The Inspectorate of Government-IG is keeping secret the names of corrupt officials to give them room to find means of recovering stolen money and returning it to the government without facing public scrutiny and court battles.
Speaking to URN, the Inspectorate Spokesperson, Muniira Ali, explained that they are in negotiations with the corrupt officials. She disclosed that after finding them culpable of stealing from the government, the IG agreed to keep their names out of the public so that they would be able to mobilise resources to repay the money. This, she argues, is within the discretion of the IGG to make decisions on what she deems fit to ensure that money lost through corruption is recovered.
The explanation comes after the IG has chosen to keep secret the names and positions of 45 officials from the Ministry of Agriculture, Animal Industries and Fisheries, held accountable for the misappropriation of shillings 9 billion disbursed by the Ministry of Agriculture in October 2021 to Bukalasa Agricultural College in Wobulenzi, Luweero District, and the Fisheries Training Institute in Entebbe.
These undisclosed officials agreed to refund more than 9.9 billion schillings, which they obtained through false accounting. The money in question was meant to cater to students’ feeding expenses, infrastructure development projects, and renovations of the gate of Bukalasa College, which didn’t happen since the country was under lockdown.
The IGG says that since the IG made a commitment to recover at least 100 billion shillings annually, they will not prosecute or name officials who have agreed to refund the money.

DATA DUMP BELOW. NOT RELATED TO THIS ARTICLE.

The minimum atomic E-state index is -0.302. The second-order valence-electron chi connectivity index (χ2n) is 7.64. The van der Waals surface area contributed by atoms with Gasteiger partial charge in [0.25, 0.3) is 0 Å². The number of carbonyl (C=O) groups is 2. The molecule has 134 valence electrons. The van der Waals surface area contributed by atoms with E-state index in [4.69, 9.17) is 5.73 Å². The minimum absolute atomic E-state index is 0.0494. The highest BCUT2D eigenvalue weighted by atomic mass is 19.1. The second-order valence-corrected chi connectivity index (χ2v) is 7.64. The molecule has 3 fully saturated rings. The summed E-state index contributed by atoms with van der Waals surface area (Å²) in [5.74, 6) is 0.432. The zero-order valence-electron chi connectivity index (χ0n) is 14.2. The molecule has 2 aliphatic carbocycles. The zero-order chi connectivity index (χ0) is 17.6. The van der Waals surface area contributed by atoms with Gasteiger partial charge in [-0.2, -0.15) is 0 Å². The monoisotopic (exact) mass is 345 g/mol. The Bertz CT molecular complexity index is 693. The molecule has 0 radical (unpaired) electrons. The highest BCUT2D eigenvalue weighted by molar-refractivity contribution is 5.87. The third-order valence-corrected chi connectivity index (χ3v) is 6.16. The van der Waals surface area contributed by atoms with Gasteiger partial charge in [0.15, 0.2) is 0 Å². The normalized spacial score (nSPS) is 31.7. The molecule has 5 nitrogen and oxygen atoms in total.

She says negotiations outside court are more effective and help in recovering the lost money in a short time.
However, Marlon Agaba, Executive Director of the Anti-Corruption Coalition Uganda, finds the decision to keep their identities nonsensical. He says it is the right of the public to know who steals their funds and to see them prosecuted and serve sentences instead of going scot-free. He goes on to say that protecting the identities of government thieves allows them to remain corrupt because they can return some of their loot to the government while keeping others, allowing them to continue in their impunity because the public cannot identify them.
On Wednesday, the Inspectorate of Government (IG) revealed that it has been able to recover shillings 12.6 billion in the past 8 months from corrupt government departments and individuals. This, Agaba says, is very little compared to the amount of money the government loses to corruption annually and says the IG should not be proud of such baby steps.
A recent report by the IG indicates that Uganda loses about 20 trillion schillings annually to corruption. According to the report, at least 131 billion Shillings are lost through taxation; 459 billion Shillings are lost in user fees and utilities; another 820 billion Shillings are lost in natural resources; and 15 billion Shillings are lost in environmental degradation.
The survey also found that two billion Shillings are lost as a result of absenteeism in government departments; 451 billion Shillings in health care and education services; 86 billion Shillings in security provisions; 590 billion Shillings in procurement and budgeting; and 233 billion Shillings in regulation.
According to the Transparency International Corruption Perceptions Index for 2021, Uganda scored 27 out of 100, which is below the average of 33 points for the sub-Saharan region and 43 points for the global average.